The End of Fossil Fuel Subsidies
Updated: Apr 21, 2019
None of the countries that make up the G20 group of major world economies is on course to adequately reduce climate change, with 82% of the bloc's energy supply still coming from fossil fuels. (CNN) America spends over $20bn per year on fossil fuel subsidies, investing in fossil fuels that are only causing climate change which in turn eradicates biodiversity, worsens natural disasters, affects our food supply, among many of the effects. (Guardian) Meanwhile Spain just banned fracking and ended fossil fuel subsidies, in a move that all countries should emulate.
It’s time to invest in renewable energy. From solar and wind power to geothermal, biomass and hydroelectric energy, renewable energy reduces greenhouse emissions, creates jobs, diversifies our energy supply, improves public health, and provides energy independence. There’s no sense in giving billions to an industry that only ends up harming humans and the earth.
At a time when we have an urgent need to transition from fossil fuels, federal and state governments are giving the industry tens of billions of dollars to make pollution, dependence, and damage more profitable. That money could be invested into renewable energy which in turn would be investing in public health, independence, and sustainable jobs.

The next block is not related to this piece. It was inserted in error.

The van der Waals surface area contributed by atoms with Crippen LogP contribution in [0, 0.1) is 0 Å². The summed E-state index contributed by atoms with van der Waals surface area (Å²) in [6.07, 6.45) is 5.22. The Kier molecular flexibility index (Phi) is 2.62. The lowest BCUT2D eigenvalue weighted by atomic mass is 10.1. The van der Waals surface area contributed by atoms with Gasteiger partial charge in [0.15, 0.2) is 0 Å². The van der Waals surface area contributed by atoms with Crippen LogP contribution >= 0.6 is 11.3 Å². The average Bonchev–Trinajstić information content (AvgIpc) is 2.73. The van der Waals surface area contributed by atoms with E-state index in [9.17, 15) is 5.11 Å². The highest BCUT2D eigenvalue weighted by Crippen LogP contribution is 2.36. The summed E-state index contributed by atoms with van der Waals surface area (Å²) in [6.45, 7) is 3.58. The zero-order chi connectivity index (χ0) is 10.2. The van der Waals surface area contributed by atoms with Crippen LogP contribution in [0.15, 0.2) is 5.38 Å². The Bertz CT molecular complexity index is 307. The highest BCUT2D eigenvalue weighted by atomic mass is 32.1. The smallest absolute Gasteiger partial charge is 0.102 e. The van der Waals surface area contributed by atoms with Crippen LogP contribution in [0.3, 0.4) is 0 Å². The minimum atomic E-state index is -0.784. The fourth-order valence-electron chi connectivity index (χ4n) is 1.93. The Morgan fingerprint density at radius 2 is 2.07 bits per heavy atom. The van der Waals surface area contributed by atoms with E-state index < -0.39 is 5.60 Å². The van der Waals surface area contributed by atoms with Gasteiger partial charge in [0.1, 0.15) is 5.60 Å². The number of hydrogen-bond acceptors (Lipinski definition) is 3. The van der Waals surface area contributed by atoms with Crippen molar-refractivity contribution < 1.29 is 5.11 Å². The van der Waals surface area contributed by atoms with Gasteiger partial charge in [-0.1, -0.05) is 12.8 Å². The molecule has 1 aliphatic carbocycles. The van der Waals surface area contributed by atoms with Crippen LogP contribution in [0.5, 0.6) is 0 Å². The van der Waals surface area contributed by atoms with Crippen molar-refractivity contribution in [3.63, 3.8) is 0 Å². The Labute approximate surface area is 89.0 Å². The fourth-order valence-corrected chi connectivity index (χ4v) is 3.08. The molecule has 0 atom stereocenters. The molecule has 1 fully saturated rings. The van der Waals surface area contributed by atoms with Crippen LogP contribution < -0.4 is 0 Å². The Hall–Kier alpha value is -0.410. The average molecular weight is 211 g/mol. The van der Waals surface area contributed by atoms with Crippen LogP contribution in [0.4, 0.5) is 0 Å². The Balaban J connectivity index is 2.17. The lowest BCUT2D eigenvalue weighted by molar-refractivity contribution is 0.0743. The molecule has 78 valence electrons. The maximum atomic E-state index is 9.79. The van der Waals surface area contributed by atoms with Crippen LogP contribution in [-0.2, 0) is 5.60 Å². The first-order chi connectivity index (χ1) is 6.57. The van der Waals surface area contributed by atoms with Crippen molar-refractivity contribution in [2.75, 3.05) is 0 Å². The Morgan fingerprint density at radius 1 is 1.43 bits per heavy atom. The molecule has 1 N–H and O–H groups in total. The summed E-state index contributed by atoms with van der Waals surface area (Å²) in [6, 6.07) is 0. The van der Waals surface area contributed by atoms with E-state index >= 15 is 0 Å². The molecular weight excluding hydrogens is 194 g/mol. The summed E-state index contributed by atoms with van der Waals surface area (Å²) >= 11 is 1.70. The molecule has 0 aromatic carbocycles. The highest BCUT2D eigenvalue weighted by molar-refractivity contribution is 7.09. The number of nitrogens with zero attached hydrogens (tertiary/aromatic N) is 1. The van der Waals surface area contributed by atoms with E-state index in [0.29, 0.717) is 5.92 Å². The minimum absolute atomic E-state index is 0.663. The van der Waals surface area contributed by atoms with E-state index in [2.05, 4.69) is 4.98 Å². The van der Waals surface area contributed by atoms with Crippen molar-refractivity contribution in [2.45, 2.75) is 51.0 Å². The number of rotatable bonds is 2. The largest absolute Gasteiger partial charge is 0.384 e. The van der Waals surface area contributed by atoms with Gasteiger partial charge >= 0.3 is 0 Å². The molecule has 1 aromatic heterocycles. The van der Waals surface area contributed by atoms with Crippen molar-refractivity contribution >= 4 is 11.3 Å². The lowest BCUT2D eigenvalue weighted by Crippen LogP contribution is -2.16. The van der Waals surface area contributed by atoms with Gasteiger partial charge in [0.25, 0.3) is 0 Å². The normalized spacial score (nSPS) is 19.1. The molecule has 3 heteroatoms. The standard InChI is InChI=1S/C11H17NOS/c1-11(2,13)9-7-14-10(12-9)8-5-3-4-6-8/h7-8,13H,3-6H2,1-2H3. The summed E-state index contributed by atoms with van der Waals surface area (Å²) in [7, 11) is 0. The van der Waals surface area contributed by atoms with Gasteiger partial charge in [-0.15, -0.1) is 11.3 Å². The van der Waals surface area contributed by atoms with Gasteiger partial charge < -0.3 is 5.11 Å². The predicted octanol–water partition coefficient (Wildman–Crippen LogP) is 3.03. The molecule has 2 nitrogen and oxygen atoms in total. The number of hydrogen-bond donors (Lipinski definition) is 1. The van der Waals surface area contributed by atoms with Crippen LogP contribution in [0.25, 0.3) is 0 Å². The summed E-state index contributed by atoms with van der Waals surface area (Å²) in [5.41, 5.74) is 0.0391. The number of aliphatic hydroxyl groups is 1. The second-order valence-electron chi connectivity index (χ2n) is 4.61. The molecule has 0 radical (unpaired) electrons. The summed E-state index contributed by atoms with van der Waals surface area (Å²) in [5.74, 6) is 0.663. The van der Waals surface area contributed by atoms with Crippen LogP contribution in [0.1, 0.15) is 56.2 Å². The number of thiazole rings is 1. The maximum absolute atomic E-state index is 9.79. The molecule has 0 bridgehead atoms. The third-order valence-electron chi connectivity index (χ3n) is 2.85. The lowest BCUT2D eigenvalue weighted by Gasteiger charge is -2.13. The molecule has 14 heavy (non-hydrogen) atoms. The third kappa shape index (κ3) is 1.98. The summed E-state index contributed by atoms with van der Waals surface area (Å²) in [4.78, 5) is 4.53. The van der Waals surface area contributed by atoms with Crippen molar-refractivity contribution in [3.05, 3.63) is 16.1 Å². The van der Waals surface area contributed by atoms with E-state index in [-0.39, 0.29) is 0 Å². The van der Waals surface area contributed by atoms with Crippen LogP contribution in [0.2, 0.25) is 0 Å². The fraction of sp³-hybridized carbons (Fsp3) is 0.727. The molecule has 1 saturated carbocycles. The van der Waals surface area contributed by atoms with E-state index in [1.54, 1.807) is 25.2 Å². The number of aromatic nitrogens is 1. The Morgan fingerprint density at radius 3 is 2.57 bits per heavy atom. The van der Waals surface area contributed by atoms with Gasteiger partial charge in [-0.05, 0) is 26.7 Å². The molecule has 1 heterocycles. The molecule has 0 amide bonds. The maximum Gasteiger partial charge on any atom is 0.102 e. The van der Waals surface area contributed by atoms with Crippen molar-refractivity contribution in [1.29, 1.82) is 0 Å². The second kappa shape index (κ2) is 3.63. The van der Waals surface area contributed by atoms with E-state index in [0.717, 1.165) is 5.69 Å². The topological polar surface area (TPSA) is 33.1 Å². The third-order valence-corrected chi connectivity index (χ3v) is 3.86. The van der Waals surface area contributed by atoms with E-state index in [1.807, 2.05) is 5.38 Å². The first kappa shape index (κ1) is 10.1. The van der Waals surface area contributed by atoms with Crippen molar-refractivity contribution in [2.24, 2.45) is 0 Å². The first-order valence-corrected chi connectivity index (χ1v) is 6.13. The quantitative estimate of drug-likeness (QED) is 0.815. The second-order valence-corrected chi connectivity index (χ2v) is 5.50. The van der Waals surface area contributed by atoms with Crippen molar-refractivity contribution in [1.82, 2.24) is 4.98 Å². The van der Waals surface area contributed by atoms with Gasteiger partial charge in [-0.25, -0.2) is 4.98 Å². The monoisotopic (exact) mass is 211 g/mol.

Subsidies help industries for a good reason, however, there are no more good reasons to keep investing in fossil fuels. Wind and solar power help meet our energy needs without producing harmful pollution. Because of the additional benefits of renewable energy, there’s so many reasons to subsidize clean energy.
As consumers and citizens, we can demand from our government that we invest and transition to a cleaner, more sustainable future. We can start with our homes by investing in solar, we can support sustainable businesses, we can also elect government officials who share the same vision, and we can be vocal with our Congressmen about the urgent need for this transition. With the support of the community, businesses, and government, we can pave a way for a more sensible, sustainable, and clean economy. Thomas Enzendorfer has worked in the Solar Industry for over 10 years. He currently serves as CEO of American Home Energy—a California based pure-play white label EPC for the Solar industry--and personally mentors other solar-related companies. Prior to AHE, Thomas served as President of Soligent and was a member of the Management Board for Fronius USA. Consult with Thomas here…